Generations and Healthcare: Health Coaching for the Ages

Wednesday, June 18th, 2008
This post was written by Melanie Matthews

According to a recent study from Gordian Health Solutions, members of different generations not only prefer to access their healthcare information in different ways, but they respond differently to health coaching programs.

Some of the report’s most interesting findings were:

  • While seniors 65 years and older and referred to as “The Greatest Generation” are concerned about accuracy of health information on the Web, some estimates show they outdo teens in time spent online.
  • It is difficult to give incentives to the Baby Boomer generation, those born between 1946 and 1964, to participate in health coaching programs.
  • Generation X (“Next Generation”), born between 1965 and 1976, are constantly communicating via cell phone and are always up-to-date on the latest and most fashionable technologies and accessories. They need health coaches to be available through a variety of modes, including telephone and Internet.
  • Generation Y, the “Millennials” born between 1979 and 1999, are impatient and “crave positive feedback.” Their health coaching programs should reflect that by being fun, easy to use and always available. The report also suggests offering social networking options within health coaching programs targeted at this generation.
  • Realizing that people from different generations require different approaches to healthcare and health coaching, Gordian offers “iCoaching” services, based on the needs of the individual.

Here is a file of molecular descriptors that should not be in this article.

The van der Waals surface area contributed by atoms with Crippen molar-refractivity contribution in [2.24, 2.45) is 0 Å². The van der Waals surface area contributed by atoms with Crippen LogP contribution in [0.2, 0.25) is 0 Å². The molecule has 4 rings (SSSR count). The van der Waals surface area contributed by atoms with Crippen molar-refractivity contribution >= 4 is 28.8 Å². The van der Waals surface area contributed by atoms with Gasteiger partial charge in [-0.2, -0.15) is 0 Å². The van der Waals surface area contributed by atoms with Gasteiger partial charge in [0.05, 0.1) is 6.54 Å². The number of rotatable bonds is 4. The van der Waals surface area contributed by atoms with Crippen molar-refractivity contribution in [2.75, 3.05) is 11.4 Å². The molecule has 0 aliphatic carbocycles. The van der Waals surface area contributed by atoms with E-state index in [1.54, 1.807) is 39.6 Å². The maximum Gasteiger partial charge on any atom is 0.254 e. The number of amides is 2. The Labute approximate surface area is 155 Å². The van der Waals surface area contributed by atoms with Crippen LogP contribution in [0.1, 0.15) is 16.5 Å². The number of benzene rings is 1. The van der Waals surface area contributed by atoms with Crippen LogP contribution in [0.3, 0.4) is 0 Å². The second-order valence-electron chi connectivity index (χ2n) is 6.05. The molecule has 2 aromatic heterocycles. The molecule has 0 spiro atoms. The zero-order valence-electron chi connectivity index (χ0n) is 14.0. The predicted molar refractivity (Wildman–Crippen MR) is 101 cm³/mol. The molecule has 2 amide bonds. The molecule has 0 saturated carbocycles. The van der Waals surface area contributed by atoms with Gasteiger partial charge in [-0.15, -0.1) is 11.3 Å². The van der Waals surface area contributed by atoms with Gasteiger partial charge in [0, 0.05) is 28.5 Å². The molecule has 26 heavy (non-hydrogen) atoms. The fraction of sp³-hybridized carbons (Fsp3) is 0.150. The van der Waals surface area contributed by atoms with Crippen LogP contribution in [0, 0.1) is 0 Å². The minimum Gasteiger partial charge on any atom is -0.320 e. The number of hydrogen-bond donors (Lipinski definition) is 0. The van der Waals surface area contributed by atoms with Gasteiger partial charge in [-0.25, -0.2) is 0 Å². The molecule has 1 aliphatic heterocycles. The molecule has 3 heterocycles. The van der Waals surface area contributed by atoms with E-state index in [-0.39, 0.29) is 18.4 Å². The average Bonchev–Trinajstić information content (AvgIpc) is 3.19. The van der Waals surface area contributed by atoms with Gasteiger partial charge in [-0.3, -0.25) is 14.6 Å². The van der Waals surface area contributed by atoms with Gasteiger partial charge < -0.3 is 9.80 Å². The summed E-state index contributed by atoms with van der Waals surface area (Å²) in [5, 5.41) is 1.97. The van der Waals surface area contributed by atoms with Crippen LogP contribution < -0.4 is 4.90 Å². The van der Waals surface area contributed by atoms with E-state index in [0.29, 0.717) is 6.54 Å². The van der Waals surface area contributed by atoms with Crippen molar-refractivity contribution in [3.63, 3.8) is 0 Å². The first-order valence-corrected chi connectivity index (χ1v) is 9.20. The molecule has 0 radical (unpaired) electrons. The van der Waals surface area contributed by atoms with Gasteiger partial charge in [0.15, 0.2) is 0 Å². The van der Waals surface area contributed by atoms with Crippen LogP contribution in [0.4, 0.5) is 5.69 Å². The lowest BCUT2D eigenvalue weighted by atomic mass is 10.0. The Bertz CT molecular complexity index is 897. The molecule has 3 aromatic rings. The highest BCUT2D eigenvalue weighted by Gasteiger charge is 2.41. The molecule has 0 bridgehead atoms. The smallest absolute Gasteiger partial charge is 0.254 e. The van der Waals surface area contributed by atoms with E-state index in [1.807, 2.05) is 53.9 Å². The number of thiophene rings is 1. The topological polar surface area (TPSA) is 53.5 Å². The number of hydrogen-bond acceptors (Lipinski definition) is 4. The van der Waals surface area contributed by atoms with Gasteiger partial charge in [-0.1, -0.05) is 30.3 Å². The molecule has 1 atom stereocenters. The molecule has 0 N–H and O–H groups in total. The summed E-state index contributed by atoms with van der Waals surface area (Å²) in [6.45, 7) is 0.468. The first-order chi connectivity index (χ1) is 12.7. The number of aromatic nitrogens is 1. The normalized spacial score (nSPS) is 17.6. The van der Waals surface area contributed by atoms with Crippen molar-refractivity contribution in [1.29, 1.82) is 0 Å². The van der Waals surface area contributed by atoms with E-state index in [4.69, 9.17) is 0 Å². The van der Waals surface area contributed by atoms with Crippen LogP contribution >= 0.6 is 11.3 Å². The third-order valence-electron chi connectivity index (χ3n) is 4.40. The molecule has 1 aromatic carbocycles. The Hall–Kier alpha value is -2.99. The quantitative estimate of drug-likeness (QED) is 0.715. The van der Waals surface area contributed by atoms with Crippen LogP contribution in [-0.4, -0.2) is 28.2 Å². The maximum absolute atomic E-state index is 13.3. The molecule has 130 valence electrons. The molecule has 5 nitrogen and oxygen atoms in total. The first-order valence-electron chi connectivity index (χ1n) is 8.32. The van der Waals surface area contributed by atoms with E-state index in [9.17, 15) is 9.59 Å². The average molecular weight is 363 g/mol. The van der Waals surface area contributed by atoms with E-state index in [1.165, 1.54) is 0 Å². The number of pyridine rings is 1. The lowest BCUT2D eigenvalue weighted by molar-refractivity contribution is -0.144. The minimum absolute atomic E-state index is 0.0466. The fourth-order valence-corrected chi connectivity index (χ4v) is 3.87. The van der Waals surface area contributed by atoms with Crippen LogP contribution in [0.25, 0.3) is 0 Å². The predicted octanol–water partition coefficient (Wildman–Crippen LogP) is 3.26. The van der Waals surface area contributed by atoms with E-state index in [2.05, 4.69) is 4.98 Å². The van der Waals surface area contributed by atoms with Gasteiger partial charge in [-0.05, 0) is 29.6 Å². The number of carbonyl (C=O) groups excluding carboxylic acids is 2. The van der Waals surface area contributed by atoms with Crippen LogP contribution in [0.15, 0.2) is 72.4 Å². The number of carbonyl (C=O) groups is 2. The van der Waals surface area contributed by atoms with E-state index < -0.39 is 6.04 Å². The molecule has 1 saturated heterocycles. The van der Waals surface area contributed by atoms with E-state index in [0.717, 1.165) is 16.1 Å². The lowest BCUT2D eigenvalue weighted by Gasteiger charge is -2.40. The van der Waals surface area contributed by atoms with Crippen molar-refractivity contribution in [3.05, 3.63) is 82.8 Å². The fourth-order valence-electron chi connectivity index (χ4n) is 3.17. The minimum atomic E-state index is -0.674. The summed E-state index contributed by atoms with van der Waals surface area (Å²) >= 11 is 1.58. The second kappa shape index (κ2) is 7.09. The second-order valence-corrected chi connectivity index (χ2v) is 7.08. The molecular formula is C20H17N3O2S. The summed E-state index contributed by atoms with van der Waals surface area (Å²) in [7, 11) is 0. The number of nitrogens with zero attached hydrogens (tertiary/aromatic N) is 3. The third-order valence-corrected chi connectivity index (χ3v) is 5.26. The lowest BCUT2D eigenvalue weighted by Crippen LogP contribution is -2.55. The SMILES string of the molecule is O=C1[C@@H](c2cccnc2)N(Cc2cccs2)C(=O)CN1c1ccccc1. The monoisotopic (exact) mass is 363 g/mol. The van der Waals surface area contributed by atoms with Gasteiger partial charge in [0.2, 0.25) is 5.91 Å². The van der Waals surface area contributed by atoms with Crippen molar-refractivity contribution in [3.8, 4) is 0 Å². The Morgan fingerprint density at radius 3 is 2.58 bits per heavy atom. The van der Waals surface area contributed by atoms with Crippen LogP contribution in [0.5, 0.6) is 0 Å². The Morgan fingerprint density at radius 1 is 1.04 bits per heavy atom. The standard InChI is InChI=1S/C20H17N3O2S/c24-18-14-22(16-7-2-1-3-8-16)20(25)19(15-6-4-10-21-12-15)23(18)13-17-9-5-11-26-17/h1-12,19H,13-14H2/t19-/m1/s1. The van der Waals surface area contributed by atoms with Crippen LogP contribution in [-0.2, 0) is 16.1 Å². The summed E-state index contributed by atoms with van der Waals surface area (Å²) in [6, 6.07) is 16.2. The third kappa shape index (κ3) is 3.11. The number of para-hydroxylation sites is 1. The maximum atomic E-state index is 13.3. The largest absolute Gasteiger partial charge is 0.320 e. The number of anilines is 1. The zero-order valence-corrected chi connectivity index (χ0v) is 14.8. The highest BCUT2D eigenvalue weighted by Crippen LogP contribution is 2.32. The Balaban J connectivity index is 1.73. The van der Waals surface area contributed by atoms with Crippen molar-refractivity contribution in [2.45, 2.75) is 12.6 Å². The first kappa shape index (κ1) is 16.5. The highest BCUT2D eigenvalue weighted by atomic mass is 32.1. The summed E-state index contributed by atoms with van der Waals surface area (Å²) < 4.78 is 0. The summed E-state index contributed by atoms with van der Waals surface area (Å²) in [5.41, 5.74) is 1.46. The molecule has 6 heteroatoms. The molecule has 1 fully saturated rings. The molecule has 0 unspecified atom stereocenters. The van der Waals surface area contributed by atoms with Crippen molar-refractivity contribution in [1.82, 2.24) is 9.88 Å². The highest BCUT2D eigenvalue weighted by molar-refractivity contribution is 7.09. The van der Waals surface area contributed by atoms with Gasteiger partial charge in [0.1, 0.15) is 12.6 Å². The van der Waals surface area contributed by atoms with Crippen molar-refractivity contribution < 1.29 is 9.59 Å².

“In order for a health coaching program to be effective, it must be truly personalized and flexible in its delivery, to address consumer preferences,” said Roger Reed, executive vice president for market operations at Gordian.

    And the differences do not stop with the generations. According to Scott Schroeder, president and CEO of Cohorts, it’s not as easy as saying that marketing to Generation X should be done consistently across the entire generation.

    “Our belief at Cohorts is that knowing customers is a critical first step in effective marketing programs,” said Schroeder. “There’s much diversity within that segment. It is important to understand how to reach each of those segments because there are differences that are important to marketers. There are certain things that healthcare providers might find helpful in reaching out to these distinct segments.”

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